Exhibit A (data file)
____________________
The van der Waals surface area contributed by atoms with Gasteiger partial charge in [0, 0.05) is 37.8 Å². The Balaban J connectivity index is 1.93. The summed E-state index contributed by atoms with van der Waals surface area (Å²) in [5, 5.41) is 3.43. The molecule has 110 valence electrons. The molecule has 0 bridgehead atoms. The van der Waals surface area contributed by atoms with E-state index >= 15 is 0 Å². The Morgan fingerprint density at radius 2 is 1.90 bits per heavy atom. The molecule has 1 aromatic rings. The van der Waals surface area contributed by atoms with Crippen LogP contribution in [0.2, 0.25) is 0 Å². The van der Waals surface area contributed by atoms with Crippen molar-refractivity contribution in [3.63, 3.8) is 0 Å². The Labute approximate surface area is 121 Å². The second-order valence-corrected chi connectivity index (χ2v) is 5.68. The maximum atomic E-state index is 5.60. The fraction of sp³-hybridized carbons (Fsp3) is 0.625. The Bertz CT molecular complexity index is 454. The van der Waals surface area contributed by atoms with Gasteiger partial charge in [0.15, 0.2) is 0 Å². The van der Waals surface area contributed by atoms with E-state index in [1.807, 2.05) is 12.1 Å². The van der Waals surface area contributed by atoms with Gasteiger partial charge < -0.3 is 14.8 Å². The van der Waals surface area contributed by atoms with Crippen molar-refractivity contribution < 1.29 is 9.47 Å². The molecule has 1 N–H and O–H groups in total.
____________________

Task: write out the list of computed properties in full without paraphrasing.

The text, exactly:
The van der Waals surface area contributed by atoms with Gasteiger partial charge in [0, 0.05) is 37.8 Å². The Balaban J connectivity index is 1.93. The summed E-state index contributed by atoms with van der Waals surface area (Å²) in [5, 5.41) is 3.43. The molecule has 110 valence electrons. The molecule has 0 bridgehead atoms. The van der Waals surface area contributed by atoms with E-state index >= 15 is 0 Å². The Morgan fingerprint density at radius 2 is 1.90 bits per heavy atom. The molecule has 1 aromatic rings. The van der Waals surface area contributed by atoms with Crippen LogP contribution in [0.2, 0.25) is 0 Å². The van der Waals surface area contributed by atoms with Crippen molar-refractivity contribution in [3.63, 3.8) is 0 Å². The Labute approximate surface area is 121 Å². The second-order valence-corrected chi connectivity index (χ2v) is 5.68. The maximum atomic E-state index is 5.60. The fraction of sp³-hybridized carbons (Fsp3) is 0.625. The Bertz CT molecular complexity index is 454. The van der Waals surface area contributed by atoms with Gasteiger partial charge in [0.15, 0.2) is 0 Å². The van der Waals surface area contributed by atoms with E-state index in [1.807, 2.05) is 12.1 Å². The van der Waals surface area contributed by atoms with Gasteiger partial charge < -0.3 is 14.8 Å². The van der Waals surface area contributed by atoms with Crippen molar-refractivity contribution < 1.29 is 9.47 Å². The molecule has 1 N–H and O–H groups in total.